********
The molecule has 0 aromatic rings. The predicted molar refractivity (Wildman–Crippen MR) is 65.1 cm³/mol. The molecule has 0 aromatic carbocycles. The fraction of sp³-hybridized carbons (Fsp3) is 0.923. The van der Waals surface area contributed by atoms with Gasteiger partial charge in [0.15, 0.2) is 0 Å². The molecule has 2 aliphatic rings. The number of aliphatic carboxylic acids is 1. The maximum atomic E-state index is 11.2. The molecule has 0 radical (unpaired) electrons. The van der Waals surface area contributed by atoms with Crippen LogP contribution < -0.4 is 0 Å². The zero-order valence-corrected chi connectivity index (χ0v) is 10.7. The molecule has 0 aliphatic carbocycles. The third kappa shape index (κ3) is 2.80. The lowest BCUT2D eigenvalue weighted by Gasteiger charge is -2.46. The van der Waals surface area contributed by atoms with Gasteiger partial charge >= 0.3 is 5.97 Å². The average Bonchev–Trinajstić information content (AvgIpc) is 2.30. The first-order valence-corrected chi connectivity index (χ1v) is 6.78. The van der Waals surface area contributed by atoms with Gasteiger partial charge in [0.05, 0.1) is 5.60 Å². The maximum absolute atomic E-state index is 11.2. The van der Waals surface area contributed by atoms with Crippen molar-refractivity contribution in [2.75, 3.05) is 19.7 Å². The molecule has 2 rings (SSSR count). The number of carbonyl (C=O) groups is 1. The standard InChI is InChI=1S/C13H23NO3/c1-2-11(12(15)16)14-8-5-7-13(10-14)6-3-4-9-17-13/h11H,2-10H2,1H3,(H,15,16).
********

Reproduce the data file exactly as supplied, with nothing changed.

The molecule has 0 aromatic rings. The predicted molar refractivity (Wildman–Crippen MR) is 65.1 cm³/mol. The molecule has 0 aromatic carbocycles. The fraction of sp³-hybridized carbons (Fsp3) is 0.923. The van der Waals surface area contributed by atoms with Gasteiger partial charge in [0.15, 0.2) is 0 Å². The molecule has 2 aliphatic rings. The number of aliphatic carboxylic acids is 1. The maximum atomic E-state index is 11.2. The molecule has 0 radical (unpaired) electrons. The van der Waals surface area contributed by atoms with Crippen LogP contribution < -0.4 is 0 Å². The zero-order valence-corrected chi connectivity index (χ0v) is 10.7. The molecule has 0 aliphatic carbocycles. The third kappa shape index (κ3) is 2.80. The lowest BCUT2D eigenvalue weighted by Gasteiger charge is -2.46. The van der Waals surface area contributed by atoms with Gasteiger partial charge >= 0.3 is 5.97 Å². The average Bonchev–Trinajstić information content (AvgIpc) is 2.30. The first-order valence-corrected chi connectivity index (χ1v) is 6.78. The van der Waals surface area contributed by atoms with Gasteiger partial charge in [0.05, 0.1) is 5.60 Å². The maximum absolute atomic E-state index is 11.2. The van der Waals surface area contributed by atoms with Crippen molar-refractivity contribution in [2.75, 3.05) is 19.7 Å². The molecule has 2 rings (SSSR count). The number of carbonyl (C=O) groups is 1. The standard InChI is InChI=1S/C13H23NO3/c1-2-11(12(15)16)14-8-5-7-13(10-14)6-3-4-9-17-13/h11H,2-10H2,1H3,(H,15,16).